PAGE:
Remember when you committed $50 to that Kickstarter dream that was an inflatable house or something far-fetched like that? And you haven’t heard back on how it’s going, much less received your “inflatable house t-shirt” for supporting the cause? Turns out you’re not alone. And what’s more interesting, Kickstarter doesn’t care. CNN Money, doing some of the fine investigative journalism that they’ve committed to over the years, has uncovered some rather unsettling news: Out of the 50 biggest big money-funded projects on Kickstarter, turns out that only 8% arrived at market on-time. The rest run from slightly tardy to completely MIA.Kickstarter co-founder, Yancy Strickler feels that Kickstarter isn’t a traditional e-commerce site, but it’s rather a crowd-funding buyer-beware donation site. “If you want a watch, you can go buy a watch. People turn to the analogs of consumer behavior, as if this is a Wal-Mart online store. Kickstarter isn’t a perfect analog to anything like that. It’s something new.”Posting a blog on the Kickstarter website, Strickler responded to CNN Money’s expose with the statement:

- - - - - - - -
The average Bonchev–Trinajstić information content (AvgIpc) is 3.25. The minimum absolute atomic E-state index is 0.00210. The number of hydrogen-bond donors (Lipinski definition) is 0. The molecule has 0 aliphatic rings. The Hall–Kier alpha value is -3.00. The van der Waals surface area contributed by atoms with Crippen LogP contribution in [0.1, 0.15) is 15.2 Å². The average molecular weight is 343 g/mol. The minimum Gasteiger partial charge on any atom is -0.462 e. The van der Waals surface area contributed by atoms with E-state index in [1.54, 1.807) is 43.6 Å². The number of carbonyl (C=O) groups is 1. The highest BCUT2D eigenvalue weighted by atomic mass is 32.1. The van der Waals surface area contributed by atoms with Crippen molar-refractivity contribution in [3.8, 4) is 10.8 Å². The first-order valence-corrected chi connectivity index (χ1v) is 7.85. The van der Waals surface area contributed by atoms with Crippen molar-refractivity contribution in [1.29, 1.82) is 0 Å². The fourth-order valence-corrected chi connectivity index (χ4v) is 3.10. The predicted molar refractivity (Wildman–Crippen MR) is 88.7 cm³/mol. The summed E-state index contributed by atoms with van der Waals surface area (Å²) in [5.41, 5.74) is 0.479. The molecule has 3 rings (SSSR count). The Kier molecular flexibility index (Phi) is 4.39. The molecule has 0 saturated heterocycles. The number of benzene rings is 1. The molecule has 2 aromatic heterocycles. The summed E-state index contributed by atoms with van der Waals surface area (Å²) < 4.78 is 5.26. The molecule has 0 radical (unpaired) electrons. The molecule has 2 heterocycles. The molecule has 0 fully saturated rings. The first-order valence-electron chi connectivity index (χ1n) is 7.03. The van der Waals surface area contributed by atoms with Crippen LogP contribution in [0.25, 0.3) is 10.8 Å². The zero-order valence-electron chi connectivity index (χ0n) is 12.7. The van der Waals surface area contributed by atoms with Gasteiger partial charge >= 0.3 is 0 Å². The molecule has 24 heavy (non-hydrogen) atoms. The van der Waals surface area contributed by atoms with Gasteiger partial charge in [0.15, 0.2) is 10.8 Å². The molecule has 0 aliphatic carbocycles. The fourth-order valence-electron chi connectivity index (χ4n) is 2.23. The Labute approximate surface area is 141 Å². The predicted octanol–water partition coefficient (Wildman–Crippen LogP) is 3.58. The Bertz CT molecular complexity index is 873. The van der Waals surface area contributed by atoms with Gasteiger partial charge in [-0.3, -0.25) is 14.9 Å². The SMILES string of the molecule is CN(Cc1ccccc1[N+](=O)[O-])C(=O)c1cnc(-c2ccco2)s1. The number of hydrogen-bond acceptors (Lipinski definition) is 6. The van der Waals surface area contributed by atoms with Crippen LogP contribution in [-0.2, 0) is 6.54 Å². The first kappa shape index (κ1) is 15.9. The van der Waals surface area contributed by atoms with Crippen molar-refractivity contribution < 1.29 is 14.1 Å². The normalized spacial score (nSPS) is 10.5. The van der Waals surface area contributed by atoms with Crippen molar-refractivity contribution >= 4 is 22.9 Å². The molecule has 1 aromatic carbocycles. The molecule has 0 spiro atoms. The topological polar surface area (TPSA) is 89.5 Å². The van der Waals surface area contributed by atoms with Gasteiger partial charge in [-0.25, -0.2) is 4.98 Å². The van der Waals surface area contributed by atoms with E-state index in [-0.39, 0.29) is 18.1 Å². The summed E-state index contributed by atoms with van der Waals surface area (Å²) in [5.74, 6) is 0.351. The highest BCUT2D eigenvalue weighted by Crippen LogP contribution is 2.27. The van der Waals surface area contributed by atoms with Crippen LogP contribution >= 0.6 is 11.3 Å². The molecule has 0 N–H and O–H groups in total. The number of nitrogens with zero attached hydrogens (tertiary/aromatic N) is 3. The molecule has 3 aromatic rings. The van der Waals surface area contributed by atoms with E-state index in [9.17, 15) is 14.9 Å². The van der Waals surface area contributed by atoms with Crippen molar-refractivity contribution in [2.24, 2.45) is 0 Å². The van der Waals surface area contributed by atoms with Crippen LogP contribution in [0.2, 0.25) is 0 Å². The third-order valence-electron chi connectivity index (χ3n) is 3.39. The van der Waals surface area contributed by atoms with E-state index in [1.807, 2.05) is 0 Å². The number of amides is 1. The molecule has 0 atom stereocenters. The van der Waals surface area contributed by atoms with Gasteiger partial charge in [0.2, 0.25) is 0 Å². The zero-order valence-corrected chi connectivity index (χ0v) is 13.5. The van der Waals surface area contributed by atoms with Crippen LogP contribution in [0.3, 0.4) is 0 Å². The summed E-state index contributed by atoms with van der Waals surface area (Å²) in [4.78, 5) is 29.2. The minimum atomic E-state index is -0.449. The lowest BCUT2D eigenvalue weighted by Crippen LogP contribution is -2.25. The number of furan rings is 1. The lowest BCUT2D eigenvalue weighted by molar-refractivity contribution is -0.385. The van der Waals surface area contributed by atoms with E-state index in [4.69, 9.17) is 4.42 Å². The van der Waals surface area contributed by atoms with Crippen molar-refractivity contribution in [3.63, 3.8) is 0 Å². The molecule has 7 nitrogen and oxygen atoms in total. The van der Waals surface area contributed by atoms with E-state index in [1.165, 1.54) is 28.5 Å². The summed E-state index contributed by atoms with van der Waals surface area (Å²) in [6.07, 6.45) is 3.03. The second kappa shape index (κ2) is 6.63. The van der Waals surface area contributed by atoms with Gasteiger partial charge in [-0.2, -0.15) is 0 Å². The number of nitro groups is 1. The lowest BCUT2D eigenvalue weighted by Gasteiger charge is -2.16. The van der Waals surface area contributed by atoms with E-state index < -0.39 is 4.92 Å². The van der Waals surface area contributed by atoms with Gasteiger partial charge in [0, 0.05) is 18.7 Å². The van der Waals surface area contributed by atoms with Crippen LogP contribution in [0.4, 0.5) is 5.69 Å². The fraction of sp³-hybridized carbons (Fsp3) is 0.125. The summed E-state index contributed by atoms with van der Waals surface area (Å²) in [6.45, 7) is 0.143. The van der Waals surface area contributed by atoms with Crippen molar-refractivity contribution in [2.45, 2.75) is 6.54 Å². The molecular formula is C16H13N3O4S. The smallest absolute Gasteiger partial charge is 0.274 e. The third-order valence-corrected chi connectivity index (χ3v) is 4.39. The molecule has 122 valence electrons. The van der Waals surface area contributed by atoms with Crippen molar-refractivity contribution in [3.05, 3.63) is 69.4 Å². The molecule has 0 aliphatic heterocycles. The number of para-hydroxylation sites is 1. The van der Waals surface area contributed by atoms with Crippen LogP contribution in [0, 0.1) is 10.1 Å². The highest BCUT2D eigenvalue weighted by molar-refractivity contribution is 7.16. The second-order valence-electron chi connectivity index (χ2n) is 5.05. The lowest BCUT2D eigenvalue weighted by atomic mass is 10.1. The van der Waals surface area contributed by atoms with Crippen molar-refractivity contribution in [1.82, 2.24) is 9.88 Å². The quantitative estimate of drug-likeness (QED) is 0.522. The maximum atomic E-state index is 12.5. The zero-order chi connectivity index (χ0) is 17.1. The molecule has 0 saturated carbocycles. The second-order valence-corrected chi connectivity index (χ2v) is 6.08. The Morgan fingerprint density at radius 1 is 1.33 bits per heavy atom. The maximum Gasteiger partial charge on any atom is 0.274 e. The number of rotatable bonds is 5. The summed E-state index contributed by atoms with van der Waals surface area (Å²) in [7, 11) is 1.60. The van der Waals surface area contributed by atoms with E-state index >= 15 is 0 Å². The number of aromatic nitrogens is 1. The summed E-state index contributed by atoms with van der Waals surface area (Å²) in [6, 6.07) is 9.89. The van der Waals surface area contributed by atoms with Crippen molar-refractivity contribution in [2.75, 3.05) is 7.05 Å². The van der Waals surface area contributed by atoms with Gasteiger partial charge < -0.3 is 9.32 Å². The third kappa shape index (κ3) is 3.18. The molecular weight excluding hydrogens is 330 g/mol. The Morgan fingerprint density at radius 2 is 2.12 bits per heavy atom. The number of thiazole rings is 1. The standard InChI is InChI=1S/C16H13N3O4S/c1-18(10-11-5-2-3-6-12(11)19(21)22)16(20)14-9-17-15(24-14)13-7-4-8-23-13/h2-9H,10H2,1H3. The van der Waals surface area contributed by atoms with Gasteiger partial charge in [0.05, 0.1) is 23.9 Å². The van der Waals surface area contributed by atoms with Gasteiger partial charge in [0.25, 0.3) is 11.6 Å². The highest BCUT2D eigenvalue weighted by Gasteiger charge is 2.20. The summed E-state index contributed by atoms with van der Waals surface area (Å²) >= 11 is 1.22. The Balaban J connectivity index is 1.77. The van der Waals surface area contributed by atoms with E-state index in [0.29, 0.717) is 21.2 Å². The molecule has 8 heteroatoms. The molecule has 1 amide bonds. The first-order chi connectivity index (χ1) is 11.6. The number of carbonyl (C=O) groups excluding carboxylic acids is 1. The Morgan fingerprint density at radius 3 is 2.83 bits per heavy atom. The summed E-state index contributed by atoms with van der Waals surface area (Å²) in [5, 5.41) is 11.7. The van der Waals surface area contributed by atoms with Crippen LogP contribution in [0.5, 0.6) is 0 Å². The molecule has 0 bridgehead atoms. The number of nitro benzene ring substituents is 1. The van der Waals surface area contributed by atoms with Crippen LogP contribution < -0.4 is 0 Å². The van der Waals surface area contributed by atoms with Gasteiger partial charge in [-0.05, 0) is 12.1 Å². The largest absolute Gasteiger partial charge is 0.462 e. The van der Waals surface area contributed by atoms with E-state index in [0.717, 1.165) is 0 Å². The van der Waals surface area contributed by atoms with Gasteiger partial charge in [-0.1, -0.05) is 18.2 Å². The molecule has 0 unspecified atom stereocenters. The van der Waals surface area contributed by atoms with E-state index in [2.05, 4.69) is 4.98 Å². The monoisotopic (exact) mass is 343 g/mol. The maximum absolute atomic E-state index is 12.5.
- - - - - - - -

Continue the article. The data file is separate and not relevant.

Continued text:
“Kickstarter projects are great at a lot of things, but meeting deadlines isn’t one of them. This isn’t just a Kickstarter thing. All creative projects, whether they’re on Kickstarter or not, often take longer than expected. What’s unique about Kickstarter is that everyone gets to see how things are made and exactly how long it takes to make them.”
So, apparently if that T-shirt or tote bag hasn’t come yet, don’t call the Kickstarter customer service line to complain because in reality, you just need to fuck off. “Art” does what art wants.
Anybody else feel like going to Indiegogo instead?